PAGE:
These are among the top goals Canton residents expressed during a Main Street Community Stakeholders meeting on Tuesday night to develop a vision for downtown's future.
Representatives from the state Department of Community Affairs attended the meeting to talk about its Main Street Program with residents. Between 40 and 50 residents came to the meeting.
Canton is in the process of completing a checkpoint list to be designated a Main Street city by the DCA.
The program, which is coordinated by the DCA's Office of Downtown Development, assists Georgia cities in revitalizing their downtown commercial districts.
It uses a four-point approach to economic revitalization: organization, promotion, design and economic restructuring. The program integrates practical management strategies with the physical improvement of building and public spaces, aggressive promotion and image building and the economic development of the area.
To be successful, cities are to hire what's considered a professional program manager to coordinate the downtown revitalization program.
The Main Street Program is reserved for cities with populations between 5,000 and 50,000.
Cities that already are in the Main Street Program include Acworth, Duluth, Douglasville, Suwannee, Cartersville and Stone Mountain.
In Cherokee, Woodstock already has begun the process to become a Main Street city. It's currently completing the process to be designated by the state.
Ginger Garrard, who was hired by the Canton City Council to be its Main Street director, said she hopes the city will be designated by November.
What's left for the Canton to do is to finish its work plan, write bylaws for the city's eight-member Main Street Board of Directors and provide more training for members.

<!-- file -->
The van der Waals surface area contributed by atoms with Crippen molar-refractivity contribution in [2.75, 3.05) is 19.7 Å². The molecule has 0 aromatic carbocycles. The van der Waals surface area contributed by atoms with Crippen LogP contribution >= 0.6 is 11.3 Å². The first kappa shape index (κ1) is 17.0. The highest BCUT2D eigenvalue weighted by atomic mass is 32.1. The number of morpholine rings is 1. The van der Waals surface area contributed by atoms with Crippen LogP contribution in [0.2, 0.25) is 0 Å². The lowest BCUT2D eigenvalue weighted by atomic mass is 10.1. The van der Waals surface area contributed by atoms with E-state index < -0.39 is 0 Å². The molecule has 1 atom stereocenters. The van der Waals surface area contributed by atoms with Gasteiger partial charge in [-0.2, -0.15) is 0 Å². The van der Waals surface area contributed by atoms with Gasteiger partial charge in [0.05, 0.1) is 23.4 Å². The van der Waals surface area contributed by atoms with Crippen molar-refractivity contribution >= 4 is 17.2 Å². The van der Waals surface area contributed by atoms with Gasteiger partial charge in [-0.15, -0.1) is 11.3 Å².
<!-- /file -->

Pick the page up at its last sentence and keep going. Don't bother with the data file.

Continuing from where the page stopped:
Mrs. Garrard said she was pleased to hear the ideas of residents who attended the meeting.
Before coming to Canton, Mrs. Garrard owned a business for five years in Cartersville and was involved in its Main Street Program. While there, she said the city grew from four restaurants to 16 restaurants in downtown in five years.
"And that can easily be done here," she said.
Residents were asked to share what improvements it would like to see in the downtown area.
Judy Bishop said she would like to see more plays presented in the "wonderful" Canton Theatre.
"By including children's activities and art activities, you will attract more people," she said.
As a Realtor, she said she knows that potential buyers flock to cities with a thriving arts community.
"The more that's happening downtown, the more it will bring people into the community, and if they feel part of the community, they will stay," she added.
ODD Director Billy Parrish reminded Canton residents they did not have to emulate what other cities have done to become successful.
As a whole, Parrish said downtown districts across the state are "showing tremendous strengths as a community."
Bill Magruder, who lives in downtown Canton's oldest home, said he would like to see more "traditional" restaurants come into the area.
As for existing business, Magruder said he would like to see more of them remain open pass 5 p.m.
The restaurants and other businesses staying open at a later hour, he said, would bring more people into downtown Canton.
"It'll give people a place to go as a family," he said.
Mary Elizabeth Downs said she wants to see the city remove utility poles and wires and replace them with "more attractive" decorative lighting.
"It'll eliminate an eyesore and enable everyone to see the beauty of the buildings," she said.
She also said a professional theater director could help bring more of an arts scene to the city.
As for restaurants, Mrs. Downs said she would like more "fine dining with minimal noise and classical music" to come to downtown.
Canton Mayor Gene Hobgood, who also attended the meeting, said revitalizing downtown has been a top goal of his administration. As the county seat, Canton has "an obligation to revitalize" its downtown
"A city is judged by its downtown," he said. "We need [residents] to be part of the festivities and involved in downtown."